Leo (Daveed Diggs), an artist living in an unnamed metropolitan city, has been plagued by insomnia since childhood. His best friend, Ralph (Thomas Sadoski), bought him a white noise machine once, and while it helped Leo sleep, it blocked him artistically. He ditched the machine, and the insomnia came back—but not the work. When Leo is assaulted by the police, his girlfriend, Dawn (Zoë Winters), a self-proclaimed “do-gooder” lawyer, suggests he should sue. Leo has another idea, a request from Ralph: “buy me.” Let me be your slave. “Back in the day,” he tells Ralph, “a guy like me” was protected in his interactions with the law. “Cause the brother was the property of the man. He was safe cause he was”—and before he can finish, Ralph offers the answer: “a slave.” So this is Leo’s proposal: buy me, and I’ll be your slave for forty days.
What follows is the erosion of a decades-long four-person friendship, which also includes Ralph’s girlfriend, Misha (Sheria Irving), host of the web series Ask a Black, in which mostly-white viewers call in to ask increasingly disturbing questions about subjects like Black hair and race wars. Ralph is initially resistant to playing master, but when he is passed over for a promotion (it goes to a more qualified person of color) he settles into his role and becomes more and more comfortable with the politics of grievance. Meanwhile, Leo’s project, which begins with nervous giggling from both friends—”Did we just have a Magical Negro moment?” Ralph asks on day one—eventually takes on the contours of a divine quest, like Muhammad in the wilderness or Christ in the desert.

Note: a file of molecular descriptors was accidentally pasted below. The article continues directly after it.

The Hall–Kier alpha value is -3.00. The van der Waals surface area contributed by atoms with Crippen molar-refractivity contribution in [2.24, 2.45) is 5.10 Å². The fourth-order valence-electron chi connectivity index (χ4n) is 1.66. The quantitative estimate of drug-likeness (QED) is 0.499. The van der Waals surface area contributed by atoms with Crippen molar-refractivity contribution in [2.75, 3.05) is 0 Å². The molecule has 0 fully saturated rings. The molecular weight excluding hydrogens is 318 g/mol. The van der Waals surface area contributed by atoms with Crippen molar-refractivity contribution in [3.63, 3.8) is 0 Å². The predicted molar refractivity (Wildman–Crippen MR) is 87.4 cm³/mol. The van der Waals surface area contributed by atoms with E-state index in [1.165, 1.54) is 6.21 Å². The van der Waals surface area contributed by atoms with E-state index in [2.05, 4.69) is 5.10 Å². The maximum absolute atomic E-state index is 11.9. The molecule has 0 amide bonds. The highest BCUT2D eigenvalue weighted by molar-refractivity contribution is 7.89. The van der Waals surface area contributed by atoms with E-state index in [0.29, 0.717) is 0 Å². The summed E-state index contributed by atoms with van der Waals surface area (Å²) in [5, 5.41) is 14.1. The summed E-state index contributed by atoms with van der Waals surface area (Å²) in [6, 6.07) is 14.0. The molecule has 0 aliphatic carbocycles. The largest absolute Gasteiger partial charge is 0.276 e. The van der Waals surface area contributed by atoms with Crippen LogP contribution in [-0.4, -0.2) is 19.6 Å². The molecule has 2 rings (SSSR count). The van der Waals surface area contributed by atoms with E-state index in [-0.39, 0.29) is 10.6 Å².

Now, the most surprising thing about Suzan-Lori Parks’ new play, White Noise, is not this bomb-drop of a setup. Rather, it’s that Parks has written in such a conventional form; absent, for the most part, is the formal experimentation she is famous for: the decidedly nonmimetic dialogue and action, the musicality of the words (Parks is also a singer, songwriter, and guitarist). But few playwrights have wielded as much control, as much precision over their language as she, and really, it should come as no surprise that Parks can effortlessly produce the conventional, too, but with the kind of emotional wallop that this dried-up form rarely sees anymore. Interestingly, in a 1990 interview, Parks said of naturalism, “If you stick to that kind of writing, then all you can write is plays about black men being killed by policemen, as if to indict society, you need a Big Event.” Perhaps she is now interested in tackling the Big Event.